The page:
My Mom and Dad separated when I was four or five. They divorced several years later. It was a long time ago but, as I remember, my sister and I saw Dad every other weekend when we were in elementary school, and with less frequency when we were in high school. I’m glad he was part of our lives … but I’m also glad he wasn’t a bigger part of our lives.
My Dad wasn’t a bad guy. He was smart and did important work. As a professor at the University of California Medical Center in San Francisco, he worked on the development of penicillin during WWII. He wrote text books on the use of antibiotics and was well respected by his students and peers. He was a good athlete, running track at Columbia where he got his PhD. He valued hard work, putting in long, grueling days improving a property he had purchased as a family retreat. His colleagues and friends knew him to be thoughtful and generous.
When he was with my sister and me there were several phrases he liked to use. When we’d leave to go somewhere he’d say, “We are off in a cloud of heifer dust.” When someone would say something that didn’t make a lot of sense he’d say, “They put the em-PHASIS on the wrong syl-ABBLE.” But there’s something else he said that wasn’t cute or funny. I can’t remember a visit with him when at some point he didn’t say, “People are no damn good.”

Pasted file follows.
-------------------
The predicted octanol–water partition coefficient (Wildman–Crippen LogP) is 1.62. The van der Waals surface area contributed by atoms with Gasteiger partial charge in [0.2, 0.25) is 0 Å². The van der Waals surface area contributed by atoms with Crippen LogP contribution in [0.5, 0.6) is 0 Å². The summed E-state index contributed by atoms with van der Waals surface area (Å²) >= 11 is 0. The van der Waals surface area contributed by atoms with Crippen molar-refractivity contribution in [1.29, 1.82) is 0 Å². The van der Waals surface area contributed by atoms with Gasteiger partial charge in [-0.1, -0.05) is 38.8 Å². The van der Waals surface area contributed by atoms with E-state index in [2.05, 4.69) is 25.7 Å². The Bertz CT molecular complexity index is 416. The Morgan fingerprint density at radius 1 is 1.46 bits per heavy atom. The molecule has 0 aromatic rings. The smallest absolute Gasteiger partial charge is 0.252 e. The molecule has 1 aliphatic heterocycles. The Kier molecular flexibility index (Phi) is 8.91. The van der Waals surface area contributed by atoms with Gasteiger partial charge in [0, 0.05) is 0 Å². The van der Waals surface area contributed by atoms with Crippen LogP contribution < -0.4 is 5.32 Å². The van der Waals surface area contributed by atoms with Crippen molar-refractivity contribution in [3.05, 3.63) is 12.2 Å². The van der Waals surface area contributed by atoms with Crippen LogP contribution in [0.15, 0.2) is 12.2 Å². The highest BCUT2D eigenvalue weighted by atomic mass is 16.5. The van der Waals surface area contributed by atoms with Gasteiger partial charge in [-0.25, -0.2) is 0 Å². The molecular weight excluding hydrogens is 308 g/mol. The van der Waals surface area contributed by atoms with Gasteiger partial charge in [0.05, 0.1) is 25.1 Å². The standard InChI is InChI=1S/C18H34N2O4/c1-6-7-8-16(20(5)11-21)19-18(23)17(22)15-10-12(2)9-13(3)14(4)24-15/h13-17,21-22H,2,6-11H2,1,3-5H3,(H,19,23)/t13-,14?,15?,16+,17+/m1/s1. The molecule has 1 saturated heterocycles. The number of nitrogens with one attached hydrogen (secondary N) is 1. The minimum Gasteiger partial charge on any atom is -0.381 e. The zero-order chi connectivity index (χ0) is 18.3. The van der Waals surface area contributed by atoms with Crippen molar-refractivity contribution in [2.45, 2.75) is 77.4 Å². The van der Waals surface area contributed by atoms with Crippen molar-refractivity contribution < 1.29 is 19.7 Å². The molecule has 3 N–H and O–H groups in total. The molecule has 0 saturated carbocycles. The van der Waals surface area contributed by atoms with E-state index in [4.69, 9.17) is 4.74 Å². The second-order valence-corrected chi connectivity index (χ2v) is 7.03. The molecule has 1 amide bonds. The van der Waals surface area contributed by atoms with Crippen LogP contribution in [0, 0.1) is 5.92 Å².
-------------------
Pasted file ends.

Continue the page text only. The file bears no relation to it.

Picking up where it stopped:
He might say it after hearing a news story on the radio about someone doing something illegal, or when someone passed us recklessly on the highway. I didn’t know Dad well enough to know if this was really his initial assumption about people or not, but I suspect it was.
An email I received earlier today from a ProfitTips reader reminded me of my Dad’s words. The reader had just moved and described his experience trying to join an ag organization in his new county. He summarized it by writing, “Let’s just say my presence at meetings was not welcome.”
I am struck at how many people seem to share my Dad’s philosophy, living in suspicion that anyone who isn’t already in the inner circle is a threat and up to no good. I think if you look for the worst in people, you are likely to find it. But I also think that when you start by looking for the best in people, you are likely to find that too.
I don’t think my Dad, or anyone else who shares his attitude, is a “bad person.” Just like the rest of us, given who he was and the pressures he was under, my Dad did the best he could. I’ve come to believe that we are all doing the best we can. Unfortunately, sometimes the best we can do isn’t very good. It doesn’t excuse bad things people may say or do, but it does help explain them.
Beginning with the assumption that people are doing the best they can doesn’t mean that you should roll over and accept abuse. Even if bad behavior is the best someone can do, they should still be held accountable for it. But starting with the assumption that people are doing the best they can fosters empathy. That’s the gateway to deeper trust, stronger relationships and happier lives.